A Hummingbird hawkmoth captured midflight feeding on a purple flower with its long proboscis.

Hummingbird Hawk-Moth: The Bird-Mimicking Insect with a Remarkable Nectar-Sipping Proboscis

**Name:** Hummingbird Hawk-Moth (*Macroglossum stellatarum*)

**Where It Lives:** This unique creature calls Europe and North Africa its home. It embarks on a journey north during the summer and heads south when winter arrives.

**What It Eats:** Its diet consists purely of nectar.

**Why It’s Awesome:** Picture this: a creature that mirrors the appearance and behavior of a hummingbird but is, in fact, a moth. The hummingbird hawk-moth is a marvel of nature, buzzing around with wings that flutter so rapidly they emit a humming sound. This phenomenon is a classic case of convergent evolution, where unrelated species evolve similar traits.

This moth flaps its wings approximately 85 times every second. This rate surpasses that of certain hummingbird species, as highlighted by PBS Nature.

A standout feature of the hummingbird hawk-moth is its preference for flowers with tube-like petals. It boasts a long, curled proboscis, which it skillfully uses to sip nectar from the heart of flowers. Impressively, its proboscis can be as long as its body and remains coiled when not in use.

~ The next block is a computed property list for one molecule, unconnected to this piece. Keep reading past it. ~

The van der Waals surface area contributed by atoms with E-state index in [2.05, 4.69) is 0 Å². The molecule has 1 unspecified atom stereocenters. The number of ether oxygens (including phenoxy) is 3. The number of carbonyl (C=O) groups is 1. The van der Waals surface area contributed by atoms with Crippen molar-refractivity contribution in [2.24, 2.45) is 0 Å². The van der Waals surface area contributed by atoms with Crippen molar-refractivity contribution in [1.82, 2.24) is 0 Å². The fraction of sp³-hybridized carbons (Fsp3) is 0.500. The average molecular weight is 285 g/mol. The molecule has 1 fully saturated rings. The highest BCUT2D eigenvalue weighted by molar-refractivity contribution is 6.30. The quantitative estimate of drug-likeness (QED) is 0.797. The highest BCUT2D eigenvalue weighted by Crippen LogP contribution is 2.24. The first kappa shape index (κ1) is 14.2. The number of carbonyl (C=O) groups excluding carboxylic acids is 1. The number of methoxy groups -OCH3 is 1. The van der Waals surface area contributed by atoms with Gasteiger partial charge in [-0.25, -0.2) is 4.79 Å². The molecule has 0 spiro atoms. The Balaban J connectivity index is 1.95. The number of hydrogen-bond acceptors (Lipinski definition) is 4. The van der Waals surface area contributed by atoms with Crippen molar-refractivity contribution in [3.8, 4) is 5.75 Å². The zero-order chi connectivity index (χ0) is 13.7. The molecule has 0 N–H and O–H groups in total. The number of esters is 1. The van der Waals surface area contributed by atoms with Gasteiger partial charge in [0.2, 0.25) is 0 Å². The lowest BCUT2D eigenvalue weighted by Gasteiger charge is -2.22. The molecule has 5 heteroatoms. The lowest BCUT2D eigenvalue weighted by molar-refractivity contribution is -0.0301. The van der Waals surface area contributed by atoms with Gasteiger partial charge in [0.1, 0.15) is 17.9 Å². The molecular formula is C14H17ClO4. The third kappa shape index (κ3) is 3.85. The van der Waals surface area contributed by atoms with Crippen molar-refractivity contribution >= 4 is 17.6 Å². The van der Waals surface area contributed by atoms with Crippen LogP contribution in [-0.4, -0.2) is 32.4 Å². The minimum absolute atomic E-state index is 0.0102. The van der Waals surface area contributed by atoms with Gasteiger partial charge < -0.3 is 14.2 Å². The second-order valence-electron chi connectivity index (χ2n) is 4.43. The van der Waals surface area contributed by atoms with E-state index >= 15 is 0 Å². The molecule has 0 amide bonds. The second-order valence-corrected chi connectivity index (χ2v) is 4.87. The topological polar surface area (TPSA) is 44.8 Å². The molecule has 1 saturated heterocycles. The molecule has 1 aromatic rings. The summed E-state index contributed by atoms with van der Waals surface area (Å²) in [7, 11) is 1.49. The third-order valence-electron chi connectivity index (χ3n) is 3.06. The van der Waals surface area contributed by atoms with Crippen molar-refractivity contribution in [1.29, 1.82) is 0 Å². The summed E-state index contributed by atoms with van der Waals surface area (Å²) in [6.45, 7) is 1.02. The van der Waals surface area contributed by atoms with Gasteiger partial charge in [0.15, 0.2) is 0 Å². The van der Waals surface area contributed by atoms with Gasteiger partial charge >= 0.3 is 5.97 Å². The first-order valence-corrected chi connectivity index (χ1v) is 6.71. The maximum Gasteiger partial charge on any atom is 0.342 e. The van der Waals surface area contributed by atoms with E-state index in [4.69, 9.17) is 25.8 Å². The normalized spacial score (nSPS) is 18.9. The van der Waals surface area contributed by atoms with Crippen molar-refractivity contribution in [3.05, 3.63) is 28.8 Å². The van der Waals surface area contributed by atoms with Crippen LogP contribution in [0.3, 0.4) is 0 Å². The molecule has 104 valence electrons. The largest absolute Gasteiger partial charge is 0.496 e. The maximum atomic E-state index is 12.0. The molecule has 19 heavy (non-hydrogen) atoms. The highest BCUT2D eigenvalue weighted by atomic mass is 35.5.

One of the most astonishing attributes of the hummingbird hawk-moth is its vision. This moth relies on its eyesight to accurately place its lengthy proboscis into the center of flowers.

To grasp the complexity of this task, Anna Stöckl from the University of Konstanz in Germany, who studies animal vision, likens it to a human attempting to insert a straw, as tall as themselves, into a glass using only their mouth.

**Related:** A rarely seen giant wood moth with a wingspan of 10 inches was discovered at an Australian school.

In research published on January 29 in the journal PNAS, Stöckl and her team employed high-speed cameras to observe hawk-moths as they hovered near artificial flowers adorned with various patterns. They discovered that the moths utilize continuous visual feedback to adjust their movements and ensure the proboscis reaches the nectar at the center of the pattern.

This behavior, guided by vision, typically requires complex neural circuits more common in mammals. However, the hummingbird hawk-moth demonstrates that even with a simpler nervous system, it can perform this intricate task.

“Using vision to guide an appendage is quite rare in insects. Discovering an insect that can maneuver a unique appendage with vision was truly fascinating,” Stöckl remarked.